It is a widely held view that the WBG is in urgent need of a rethink. Following the publication of two damning reports in 2021, revealing serious ethical improprieties, conflicts of interest in the Bank’s Advisory Services and data manipulation in the development of its flagship Doing Business Report, more than 100 civil society organisations and academics from around the world called for the overhaul of the institution. Then in September 2022, environmental organisations demanded that Malpass step down as President after his non-committal response when questioned about whether he believed in human-driven climate change. Yet he remained. And he remained defending until the end the assertion that it is more important to retain the AAA rating of the World Bank than to open the door to debt cancellation, not even for a temporary suspension of debt payments.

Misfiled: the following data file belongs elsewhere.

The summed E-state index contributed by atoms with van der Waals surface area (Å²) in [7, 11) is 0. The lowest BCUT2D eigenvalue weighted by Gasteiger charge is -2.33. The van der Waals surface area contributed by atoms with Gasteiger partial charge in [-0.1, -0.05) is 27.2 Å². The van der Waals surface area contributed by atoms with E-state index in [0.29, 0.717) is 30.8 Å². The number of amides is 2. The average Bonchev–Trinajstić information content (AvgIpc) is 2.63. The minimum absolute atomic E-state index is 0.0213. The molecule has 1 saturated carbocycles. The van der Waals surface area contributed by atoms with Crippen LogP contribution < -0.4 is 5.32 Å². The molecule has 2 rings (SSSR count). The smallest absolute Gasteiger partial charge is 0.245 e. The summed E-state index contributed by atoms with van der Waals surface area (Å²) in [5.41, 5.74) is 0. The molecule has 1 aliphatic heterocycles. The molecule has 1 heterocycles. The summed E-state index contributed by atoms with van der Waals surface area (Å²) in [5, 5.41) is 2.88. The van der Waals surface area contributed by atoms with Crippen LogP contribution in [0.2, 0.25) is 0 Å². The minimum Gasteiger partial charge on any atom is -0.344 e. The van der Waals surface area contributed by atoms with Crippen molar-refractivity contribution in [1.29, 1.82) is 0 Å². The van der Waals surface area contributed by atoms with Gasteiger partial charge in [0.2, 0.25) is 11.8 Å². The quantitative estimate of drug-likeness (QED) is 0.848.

On the other side of the spectrum, the Bank’s shareholders have also stepped up their call for reform. With the Bridgetown initiative – presided over by Barbados’ Prime Minister Mia Mottley – leading the vanguard, and the G20 following with their particular appeal for more firepower, the World Bank and other multilateral banks are under pressure to be bolder and step up concessional lending.

The next leader of the World Bank must break with the past and have a vision for the future. The President must understand that the Bank has at best been floundering, and at worst completely failing to achieve its objectives – and it must change. It must play its part in implementing rather than undermining the global agenda on development, inequality, climate change, and social justice. It needs to earn the trust of the communities and countries where the World Bank does – or should – provide finance. Human rights must be at the centre of its policy and democracy and inclusiveness at the heart of its governance model. And it is high time that a woman – a feminist – an heterodox economist – a person truly representing the global south, is given the job.